Over the past two years, my credit card statement has been dominated by ‘Amazon’ and ‘Deliveroo’ entries – and the odd mention of ‘Dunelm’, ‘eBay’ and ‘Next’.
Forced to stay home for much of that time, our household expenditure has been funnelled towards ‘stuff’ – stuff for the garden, stuff for the house, and stuff… well, stuff for the sake of it, if I’m honest. Our pandemic spending was very much on goods.
But as schools and the economy reopened, I’ve noticed that the Amazon entries have been gradually reducing (there only so many soft furnishings even I can buy), and other things are starting to dominate: services.
We’ve splashed out on family bowling nights, kids’ clubs, dinner out and even a holiday. Our money is now being spent differently, as we embrace our new-found freedom.
And this is something that Alexandra Jackson, manager of Rathbone UK Opportunities, picked up on earlier this year, when she spoke on FundCalibre’s Investing on the Go podcast.
“We have better things to do with our discretionary spending money than just to buy more stuff,” she said. “Our attention is going to be more on services.”
“The pandemic led to a lot of demand being pulled forward for some companies and potentially the market has then been a bit lazy in extrapolating that demand level as the new normal from here,” she continued.
“I think any slight slip in numbers for home furnishings companies or consumer electronics for example, could be taken negatively [by the market]. And then, even on a very short-
term view, while we don't own those home furnishings or consumer electronics names, even areas like pet products or gaming could be vulnerable to the same dynamic.”
AXA Investment Management has also pointed out that services were in fact the main contributor to March’s economic expansion in the UK.
Accommodation and food services were the main contributor to services growth (up 8.6% month on month), reflecting a continued bounce back for the sectors which was heavily impacted by the Omicron variant. The easing of restrictions also led to increases in both travel agency, tour operator and other reservation services and related activities (growing 33.1% on the month).
And it’s not just a UK phenomenon. Alistair Wittet, manager of Comgest Growth Europe ex UK fund, believes that spending on services will increase in Europe too.
“In 2021, locked-down consumers spent a greater share of their income on goods, best demonstrated by the strong rebound of luxury goods sales, while travel and eating out suffered,” he said.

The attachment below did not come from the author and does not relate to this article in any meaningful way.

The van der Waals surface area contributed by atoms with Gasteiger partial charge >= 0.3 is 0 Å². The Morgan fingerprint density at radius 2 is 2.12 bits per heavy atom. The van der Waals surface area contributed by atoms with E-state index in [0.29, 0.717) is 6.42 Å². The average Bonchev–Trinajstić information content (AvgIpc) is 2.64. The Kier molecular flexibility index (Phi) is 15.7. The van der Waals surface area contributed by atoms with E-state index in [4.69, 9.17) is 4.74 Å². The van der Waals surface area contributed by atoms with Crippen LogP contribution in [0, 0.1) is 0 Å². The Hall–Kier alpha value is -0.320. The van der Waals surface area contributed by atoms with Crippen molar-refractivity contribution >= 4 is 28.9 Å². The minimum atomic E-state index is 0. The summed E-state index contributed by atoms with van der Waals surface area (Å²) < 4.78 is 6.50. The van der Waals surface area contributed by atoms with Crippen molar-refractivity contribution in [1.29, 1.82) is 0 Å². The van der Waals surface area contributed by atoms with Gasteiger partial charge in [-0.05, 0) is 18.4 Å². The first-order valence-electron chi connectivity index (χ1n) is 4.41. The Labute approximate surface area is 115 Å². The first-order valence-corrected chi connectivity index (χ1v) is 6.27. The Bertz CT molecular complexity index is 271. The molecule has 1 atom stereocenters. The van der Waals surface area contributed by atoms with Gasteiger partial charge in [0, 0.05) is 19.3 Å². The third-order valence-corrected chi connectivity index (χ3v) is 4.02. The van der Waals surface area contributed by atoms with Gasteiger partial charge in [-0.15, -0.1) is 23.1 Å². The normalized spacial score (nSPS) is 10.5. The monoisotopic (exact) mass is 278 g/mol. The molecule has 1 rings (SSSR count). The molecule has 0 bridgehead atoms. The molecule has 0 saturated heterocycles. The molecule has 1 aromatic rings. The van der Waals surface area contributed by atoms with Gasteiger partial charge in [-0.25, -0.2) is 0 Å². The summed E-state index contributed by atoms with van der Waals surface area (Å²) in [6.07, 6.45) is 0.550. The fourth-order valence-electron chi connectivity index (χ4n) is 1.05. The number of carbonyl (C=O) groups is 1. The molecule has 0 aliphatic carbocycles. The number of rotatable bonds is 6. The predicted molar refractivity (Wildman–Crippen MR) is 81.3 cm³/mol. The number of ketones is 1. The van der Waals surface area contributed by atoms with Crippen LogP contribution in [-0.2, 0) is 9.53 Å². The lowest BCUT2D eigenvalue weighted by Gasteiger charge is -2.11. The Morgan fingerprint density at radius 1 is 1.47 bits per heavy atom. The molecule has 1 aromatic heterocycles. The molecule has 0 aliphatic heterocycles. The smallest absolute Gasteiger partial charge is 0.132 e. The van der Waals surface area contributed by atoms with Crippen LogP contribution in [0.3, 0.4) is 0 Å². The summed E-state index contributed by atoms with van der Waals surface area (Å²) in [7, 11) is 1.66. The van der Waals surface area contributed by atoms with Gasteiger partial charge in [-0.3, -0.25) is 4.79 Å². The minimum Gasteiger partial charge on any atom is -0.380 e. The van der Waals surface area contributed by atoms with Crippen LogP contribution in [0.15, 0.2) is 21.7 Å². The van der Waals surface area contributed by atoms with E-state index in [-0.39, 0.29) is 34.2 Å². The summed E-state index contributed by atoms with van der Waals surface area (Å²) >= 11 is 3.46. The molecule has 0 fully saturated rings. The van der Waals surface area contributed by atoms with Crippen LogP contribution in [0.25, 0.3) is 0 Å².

“This year, we expect a revival of experience spending, with companies like Ryanair forecasting summer traffic to potentially be above pre-Covid-19 levels, and Heineken pointing to increased consumption ‘on premises’.”
His colleague Richard Kaye, manager of Comgest Japan Growth, agrees. “Japanese consumers’ behaviour in 2022 should in our view echo that of Western consumers three quarters earlier, as Japan started relaxing Covid-19 restrictions later than other countries, fuelled by the need to return to normal life,” he commented.
“We have already seen the start of economic recovery at restaurants, brick and mortar stores, domestic travel and theme parks. Stocks like Sushiro, Japan’s largest rotating sushi restaurant chain; Japan Airport Terminal, which operates passenger terminals in Japanese airports; and Oriental Land Corporation, the operator of Tokyo Disneyland – all tell the same story: consumers are ditching their screens and going out again.”
However, with ‘Awful April’ now upon us in the UK, will this spending be curtailed by rapidly rising prices?
Both businesses and consumers are really starting to feel the pinch of the escalating cost of living squeeze, after months of rising prices. And, in the UK, daily costs will increase more this month as gas and electricity has risen by a whopping 54%, national insurance contributions go up, and it looks like the Bank of England will increase interest rates further making mortgages more expensive.
Not only that, but government pandemic support for businesses will also be withdrawn – including the cut in the VAT rate for most goods and services in the hospitality industry, meaning the cost of buying a pub meal or a hotel stay could get more expensive.
According to Rathbones, it’s estimated that price rises and tax hikes will cost the average family more than £130 each month. UK inflation overall is running at more than 6% and is expected to rise above 8% - way ahead of the rate at which people’s wages and social security benefits are increasing.
So, it is possible that UK consumers will start to rein in spending - but where they are spending, it may well continue to be on services rather than goods. As the weather improves and the mood lifts, I for one will be concentrating what spare cash we do have on enjoying life to the full.
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